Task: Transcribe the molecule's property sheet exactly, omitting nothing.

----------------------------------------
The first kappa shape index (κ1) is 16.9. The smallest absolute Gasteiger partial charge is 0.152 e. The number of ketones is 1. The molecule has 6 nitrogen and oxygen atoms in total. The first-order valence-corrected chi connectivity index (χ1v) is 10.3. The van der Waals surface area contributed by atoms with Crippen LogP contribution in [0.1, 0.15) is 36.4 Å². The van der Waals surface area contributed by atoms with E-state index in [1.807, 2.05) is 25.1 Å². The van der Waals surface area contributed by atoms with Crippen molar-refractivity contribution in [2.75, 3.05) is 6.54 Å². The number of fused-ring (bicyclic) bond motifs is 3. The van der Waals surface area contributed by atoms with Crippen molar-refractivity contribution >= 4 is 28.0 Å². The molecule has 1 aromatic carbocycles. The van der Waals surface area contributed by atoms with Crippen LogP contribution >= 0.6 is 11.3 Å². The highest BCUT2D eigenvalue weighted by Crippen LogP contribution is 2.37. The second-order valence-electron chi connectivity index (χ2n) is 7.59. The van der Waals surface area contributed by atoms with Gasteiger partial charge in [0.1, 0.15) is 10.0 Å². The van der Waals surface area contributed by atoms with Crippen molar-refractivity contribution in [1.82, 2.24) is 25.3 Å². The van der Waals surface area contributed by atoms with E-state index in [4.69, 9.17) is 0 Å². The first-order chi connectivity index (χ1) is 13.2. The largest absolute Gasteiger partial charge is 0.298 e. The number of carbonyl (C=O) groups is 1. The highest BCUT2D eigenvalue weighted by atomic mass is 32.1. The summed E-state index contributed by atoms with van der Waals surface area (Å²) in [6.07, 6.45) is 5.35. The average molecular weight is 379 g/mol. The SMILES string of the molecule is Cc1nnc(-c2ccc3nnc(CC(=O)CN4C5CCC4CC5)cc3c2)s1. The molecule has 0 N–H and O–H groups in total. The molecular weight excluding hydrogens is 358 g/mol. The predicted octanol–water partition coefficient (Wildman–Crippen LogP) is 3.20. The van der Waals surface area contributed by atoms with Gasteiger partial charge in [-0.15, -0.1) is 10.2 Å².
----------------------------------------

The first kappa shape index (κ1) is 16.9. The smallest absolute Gasteiger partial charge is 0.152 e. The number of ketones is 1. The molecule has 6 nitrogen and oxygen atoms in total. The first-order valence-corrected chi connectivity index (χ1v) is 10.3. The van der Waals surface area contributed by atoms with Crippen LogP contribution in [0.1, 0.15) is 36.4 Å². The van der Waals surface area contributed by atoms with E-state index in [1.807, 2.05) is 25.1 Å². The van der Waals surface area contributed by atoms with Crippen molar-refractivity contribution in [2.75, 3.05) is 6.54 Å². The number of fused-ring (bicyclic) bond motifs is 3. The van der Waals surface area contributed by atoms with Crippen molar-refractivity contribution >= 4 is 28.0 Å². The molecule has 1 aromatic carbocycles. The van der Waals surface area contributed by atoms with Crippen LogP contribution >= 0.6 is 11.3 Å². The highest BCUT2D eigenvalue weighted by Crippen LogP contribution is 2.37. The second-order valence-electron chi connectivity index (χ2n) is 7.59. The van der Waals surface area contributed by atoms with Gasteiger partial charge in [0.1, 0.15) is 10.0 Å². The van der Waals surface area contributed by atoms with Crippen molar-refractivity contribution in [1.82, 2.24) is 25.3 Å². The van der Waals surface area contributed by atoms with E-state index in [4.69, 9.17) is 0 Å². The first-order chi connectivity index (χ1) is 13.2. The largest absolute Gasteiger partial charge is 0.298 e. The number of carbonyl (C=O) groups is 1. The highest BCUT2D eigenvalue weighted by atomic mass is 32.1. The summed E-state index contributed by atoms with van der Waals surface area (Å²) in [6.07, 6.45) is 5.35. The average molecular weight is 379 g/mol. The SMILES string of the molecule is Cc1nnc(-c2ccc3nnc(CC(=O)CN4C5CCC4CC5)cc3c2)s1. The molecule has 0 N–H and O–H groups in total. The molecular weight excluding hydrogens is 358 g/mol. The predicted octanol–water partition coefficient (Wildman–Crippen LogP) is 3.20. The van der Waals surface area contributed by atoms with Gasteiger partial charge in [-0.15, -0.1) is 10.2 Å².